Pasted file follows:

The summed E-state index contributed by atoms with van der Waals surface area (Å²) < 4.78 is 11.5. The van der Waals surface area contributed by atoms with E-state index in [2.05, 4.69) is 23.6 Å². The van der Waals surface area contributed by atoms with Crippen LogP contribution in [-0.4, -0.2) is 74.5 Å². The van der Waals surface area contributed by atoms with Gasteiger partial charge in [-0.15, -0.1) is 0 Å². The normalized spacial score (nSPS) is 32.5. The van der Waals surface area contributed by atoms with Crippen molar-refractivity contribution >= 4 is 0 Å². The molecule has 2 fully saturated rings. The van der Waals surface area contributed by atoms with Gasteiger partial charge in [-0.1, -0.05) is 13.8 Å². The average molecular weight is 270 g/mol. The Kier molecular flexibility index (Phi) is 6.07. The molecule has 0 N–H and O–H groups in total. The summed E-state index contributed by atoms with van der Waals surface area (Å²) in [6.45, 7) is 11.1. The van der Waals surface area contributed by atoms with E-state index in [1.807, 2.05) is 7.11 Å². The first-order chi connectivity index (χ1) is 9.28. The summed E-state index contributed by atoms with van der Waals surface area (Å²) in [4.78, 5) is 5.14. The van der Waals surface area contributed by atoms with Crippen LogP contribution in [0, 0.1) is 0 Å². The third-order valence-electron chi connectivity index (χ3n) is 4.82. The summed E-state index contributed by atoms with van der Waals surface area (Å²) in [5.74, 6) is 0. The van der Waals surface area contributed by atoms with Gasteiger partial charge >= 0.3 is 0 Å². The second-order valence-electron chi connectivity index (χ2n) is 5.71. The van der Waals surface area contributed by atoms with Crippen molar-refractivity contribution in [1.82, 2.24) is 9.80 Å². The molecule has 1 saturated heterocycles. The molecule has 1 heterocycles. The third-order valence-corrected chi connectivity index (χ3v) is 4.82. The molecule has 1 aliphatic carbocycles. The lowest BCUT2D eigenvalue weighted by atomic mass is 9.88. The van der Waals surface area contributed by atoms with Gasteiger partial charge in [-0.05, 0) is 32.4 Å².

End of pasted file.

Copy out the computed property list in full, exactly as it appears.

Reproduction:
The summed E-state index contributed by atoms with van der Waals surface area (Å²) < 4.78 is 11.5. The van der Waals surface area contributed by atoms with E-state index in [2.05, 4.69) is 23.6 Å². The van der Waals surface area contributed by atoms with Crippen LogP contribution in [-0.4, -0.2) is 74.5 Å². The van der Waals surface area contributed by atoms with Gasteiger partial charge in [-0.15, -0.1) is 0 Å². The normalized spacial score (nSPS) is 32.5. The van der Waals surface area contributed by atoms with Crippen molar-refractivity contribution >= 4 is 0 Å². The molecule has 2 fully saturated rings. The van der Waals surface area contributed by atoms with Gasteiger partial charge in [-0.1, -0.05) is 13.8 Å². The average molecular weight is 270 g/mol. The Kier molecular flexibility index (Phi) is 6.07. The molecule has 0 N–H and O–H groups in total. The summed E-state index contributed by atoms with van der Waals surface area (Å²) in [6.45, 7) is 11.1. The van der Waals surface area contributed by atoms with E-state index in [1.807, 2.05) is 7.11 Å². The first-order chi connectivity index (χ1) is 9.28. The summed E-state index contributed by atoms with van der Waals surface area (Å²) in [4.78, 5) is 5.14. The van der Waals surface area contributed by atoms with Crippen LogP contribution in [0, 0.1) is 0 Å². The third-order valence-electron chi connectivity index (χ3n) is 4.82. The summed E-state index contributed by atoms with van der Waals surface area (Å²) in [5.74, 6) is 0. The van der Waals surface area contributed by atoms with Gasteiger partial charge >= 0.3 is 0 Å². The second-order valence-electron chi connectivity index (χ2n) is 5.71. The van der Waals surface area contributed by atoms with Crippen molar-refractivity contribution in [1.82, 2.24) is 9.80 Å². The molecule has 1 saturated heterocycles. The molecule has 1 heterocycles. The third-order valence-corrected chi connectivity index (χ3v) is 4.82. The molecule has 1 aliphatic carbocycles. The lowest BCUT2D eigenvalue weighted by atomic mass is 9.88. The van der Waals surface area contributed by atoms with Gasteiger partial charge in [-0.05, 0) is 32.4 Å².